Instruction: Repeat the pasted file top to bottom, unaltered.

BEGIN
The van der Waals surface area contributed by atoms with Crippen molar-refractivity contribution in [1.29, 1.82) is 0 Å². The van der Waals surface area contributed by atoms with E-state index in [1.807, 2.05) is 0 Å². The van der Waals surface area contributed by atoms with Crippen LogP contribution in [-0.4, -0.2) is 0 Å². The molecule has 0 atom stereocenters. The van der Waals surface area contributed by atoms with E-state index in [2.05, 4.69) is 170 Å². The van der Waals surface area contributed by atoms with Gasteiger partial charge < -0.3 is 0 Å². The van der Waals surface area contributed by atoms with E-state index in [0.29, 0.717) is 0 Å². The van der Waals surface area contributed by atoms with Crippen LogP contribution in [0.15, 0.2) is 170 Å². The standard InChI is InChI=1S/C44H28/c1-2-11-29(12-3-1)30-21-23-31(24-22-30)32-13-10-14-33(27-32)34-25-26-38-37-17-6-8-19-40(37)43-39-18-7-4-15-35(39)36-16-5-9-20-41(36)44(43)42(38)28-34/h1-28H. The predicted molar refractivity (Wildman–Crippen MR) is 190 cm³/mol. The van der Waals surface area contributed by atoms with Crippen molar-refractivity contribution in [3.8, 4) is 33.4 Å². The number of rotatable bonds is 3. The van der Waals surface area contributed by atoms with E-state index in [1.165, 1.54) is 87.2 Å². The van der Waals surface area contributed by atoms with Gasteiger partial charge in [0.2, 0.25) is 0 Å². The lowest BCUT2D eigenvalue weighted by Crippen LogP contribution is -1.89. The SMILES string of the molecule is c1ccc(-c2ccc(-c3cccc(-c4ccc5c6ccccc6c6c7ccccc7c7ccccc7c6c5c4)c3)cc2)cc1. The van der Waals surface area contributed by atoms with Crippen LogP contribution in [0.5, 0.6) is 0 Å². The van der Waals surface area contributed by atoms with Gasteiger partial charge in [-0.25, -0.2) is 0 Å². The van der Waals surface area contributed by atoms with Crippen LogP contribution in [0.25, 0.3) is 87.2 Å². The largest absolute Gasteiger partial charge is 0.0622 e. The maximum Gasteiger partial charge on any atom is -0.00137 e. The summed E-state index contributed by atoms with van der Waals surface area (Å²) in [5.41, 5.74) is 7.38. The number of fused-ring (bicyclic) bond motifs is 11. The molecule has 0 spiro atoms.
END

The van der Waals surface area contributed by atoms with Crippen molar-refractivity contribution in [1.29, 1.82) is 0 Å². The van der Waals surface area contributed by atoms with E-state index in [1.807, 2.05) is 0 Å². The van der Waals surface area contributed by atoms with Crippen LogP contribution in [-0.4, -0.2) is 0 Å². The molecule has 0 atom stereocenters. The van der Waals surface area contributed by atoms with E-state index in [2.05, 4.69) is 170 Å². The van der Waals surface area contributed by atoms with Gasteiger partial charge < -0.3 is 0 Å². The van der Waals surface area contributed by atoms with E-state index in [0.29, 0.717) is 0 Å². The van der Waals surface area contributed by atoms with Crippen LogP contribution in [0.15, 0.2) is 170 Å². The standard InChI is InChI=1S/C44H28/c1-2-11-29(12-3-1)30-21-23-31(24-22-30)32-13-10-14-33(27-32)34-25-26-38-37-17-6-8-19-40(37)43-39-18-7-4-15-35(39)36-16-5-9-20-41(36)44(43)42(38)28-34/h1-28H. The predicted molar refractivity (Wildman–Crippen MR) is 190 cm³/mol. The van der Waals surface area contributed by atoms with Crippen molar-refractivity contribution in [3.8, 4) is 33.4 Å². The number of rotatable bonds is 3. The van der Waals surface area contributed by atoms with E-state index in [1.165, 1.54) is 87.2 Å². The van der Waals surface area contributed by atoms with Gasteiger partial charge in [0.2, 0.25) is 0 Å². The lowest BCUT2D eigenvalue weighted by Crippen LogP contribution is -1.89. The SMILES string of the molecule is c1ccc(-c2ccc(-c3cccc(-c4ccc5c6ccccc6c6c7ccccc7c7ccccc7c6c5c4)c3)cc2)cc1. The van der Waals surface area contributed by atoms with Crippen LogP contribution in [0.5, 0.6) is 0 Å². The van der Waals surface area contributed by atoms with Gasteiger partial charge in [-0.25, -0.2) is 0 Å². The van der Waals surface area contributed by atoms with Crippen LogP contribution in [0.25, 0.3) is 87.2 Å². The largest absolute Gasteiger partial charge is 0.0622 e. The maximum Gasteiger partial charge on any atom is -0.00137 e. The summed E-state index contributed by atoms with van der Waals surface area (Å²) in [5.41, 5.74) is 7.38. The number of fused-ring (bicyclic) bond motifs is 11. The molecule has 0 spiro atoms.